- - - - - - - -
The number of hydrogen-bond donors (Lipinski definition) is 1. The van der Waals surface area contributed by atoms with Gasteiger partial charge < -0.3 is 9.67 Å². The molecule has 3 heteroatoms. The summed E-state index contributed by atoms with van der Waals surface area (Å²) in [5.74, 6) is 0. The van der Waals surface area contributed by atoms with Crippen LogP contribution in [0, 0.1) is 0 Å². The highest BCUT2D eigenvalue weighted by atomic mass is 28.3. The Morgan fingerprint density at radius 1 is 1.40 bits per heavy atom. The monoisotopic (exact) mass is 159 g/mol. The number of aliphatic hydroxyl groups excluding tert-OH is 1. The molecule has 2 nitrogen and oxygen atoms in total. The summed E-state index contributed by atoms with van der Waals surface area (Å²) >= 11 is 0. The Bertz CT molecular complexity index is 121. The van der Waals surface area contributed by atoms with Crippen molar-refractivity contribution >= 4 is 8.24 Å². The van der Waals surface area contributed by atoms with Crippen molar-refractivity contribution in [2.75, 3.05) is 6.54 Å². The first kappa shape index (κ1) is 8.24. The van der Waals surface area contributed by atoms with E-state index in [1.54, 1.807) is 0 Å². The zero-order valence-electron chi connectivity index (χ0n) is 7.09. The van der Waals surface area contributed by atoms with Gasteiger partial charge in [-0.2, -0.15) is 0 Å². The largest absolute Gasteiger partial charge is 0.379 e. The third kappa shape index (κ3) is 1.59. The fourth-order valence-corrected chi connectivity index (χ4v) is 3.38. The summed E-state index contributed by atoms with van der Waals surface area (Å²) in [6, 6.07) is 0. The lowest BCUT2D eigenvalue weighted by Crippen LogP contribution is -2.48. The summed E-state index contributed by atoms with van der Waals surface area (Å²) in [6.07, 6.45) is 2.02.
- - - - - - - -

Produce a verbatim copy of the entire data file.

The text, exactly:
The number of hydrogen-bond donors (Lipinski definition) is 1. The van der Waals surface area contributed by atoms with Gasteiger partial charge < -0.3 is 9.67 Å². The molecule has 3 heteroatoms. The summed E-state index contributed by atoms with van der Waals surface area (Å²) in [5.74, 6) is 0. The van der Waals surface area contributed by atoms with Crippen LogP contribution in [0, 0.1) is 0 Å². The highest BCUT2D eigenvalue weighted by atomic mass is 28.3. The Morgan fingerprint density at radius 1 is 1.40 bits per heavy atom. The monoisotopic (exact) mass is 159 g/mol. The number of aliphatic hydroxyl groups excluding tert-OH is 1. The molecule has 2 nitrogen and oxygen atoms in total. The summed E-state index contributed by atoms with van der Waals surface area (Å²) >= 11 is 0. The Bertz CT molecular complexity index is 121. The van der Waals surface area contributed by atoms with Crippen molar-refractivity contribution >= 4 is 8.24 Å². The van der Waals surface area contributed by atoms with Crippen molar-refractivity contribution in [2.75, 3.05) is 6.54 Å². The first kappa shape index (κ1) is 8.24. The van der Waals surface area contributed by atoms with E-state index in [1.54, 1.807) is 0 Å². The zero-order valence-electron chi connectivity index (χ0n) is 7.09. The van der Waals surface area contributed by atoms with Gasteiger partial charge in [-0.2, -0.15) is 0 Å². The largest absolute Gasteiger partial charge is 0.379 e. The third kappa shape index (κ3) is 1.59. The fourth-order valence-corrected chi connectivity index (χ4v) is 3.38. The summed E-state index contributed by atoms with van der Waals surface area (Å²) in [6, 6.07) is 0. The lowest BCUT2D eigenvalue weighted by Crippen LogP contribution is -2.48. The summed E-state index contributed by atoms with van der Waals surface area (Å²) in [6.07, 6.45) is 2.02.